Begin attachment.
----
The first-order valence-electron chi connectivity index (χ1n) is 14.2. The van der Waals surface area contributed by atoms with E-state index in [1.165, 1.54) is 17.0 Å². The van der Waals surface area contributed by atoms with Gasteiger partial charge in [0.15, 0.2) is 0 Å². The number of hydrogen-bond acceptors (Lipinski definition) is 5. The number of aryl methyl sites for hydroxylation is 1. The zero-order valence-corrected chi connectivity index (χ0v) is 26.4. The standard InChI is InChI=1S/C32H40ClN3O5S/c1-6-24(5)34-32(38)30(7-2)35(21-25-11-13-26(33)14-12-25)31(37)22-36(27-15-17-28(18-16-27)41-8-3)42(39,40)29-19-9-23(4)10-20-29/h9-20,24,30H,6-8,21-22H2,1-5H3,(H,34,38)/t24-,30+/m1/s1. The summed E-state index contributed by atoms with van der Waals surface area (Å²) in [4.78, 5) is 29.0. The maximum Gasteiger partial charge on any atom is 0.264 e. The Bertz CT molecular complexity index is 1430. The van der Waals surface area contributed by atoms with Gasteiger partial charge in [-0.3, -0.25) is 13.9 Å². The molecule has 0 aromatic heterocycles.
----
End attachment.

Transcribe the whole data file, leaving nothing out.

The first-order valence-electron chi connectivity index (χ1n) is 14.2. The van der Waals surface area contributed by atoms with E-state index in [1.165, 1.54) is 17.0 Å². The van der Waals surface area contributed by atoms with Gasteiger partial charge in [0.15, 0.2) is 0 Å². The number of hydrogen-bond acceptors (Lipinski definition) is 5. The number of aryl methyl sites for hydroxylation is 1. The zero-order valence-corrected chi connectivity index (χ0v) is 26.4. The standard InChI is InChI=1S/C32H40ClN3O5S/c1-6-24(5)34-32(38)30(7-2)35(21-25-11-13-26(33)14-12-25)31(37)22-36(27-15-17-28(18-16-27)41-8-3)42(39,40)29-19-9-23(4)10-20-29/h9-20,24,30H,6-8,21-22H2,1-5H3,(H,34,38)/t24-,30+/m1/s1. The summed E-state index contributed by atoms with van der Waals surface area (Å²) in [4.78, 5) is 29.0. The maximum Gasteiger partial charge on any atom is 0.264 e. The Bertz CT molecular complexity index is 1430. The van der Waals surface area contributed by atoms with Gasteiger partial charge in [-0.3, -0.25) is 13.9 Å². The molecule has 0 aromatic heterocycles.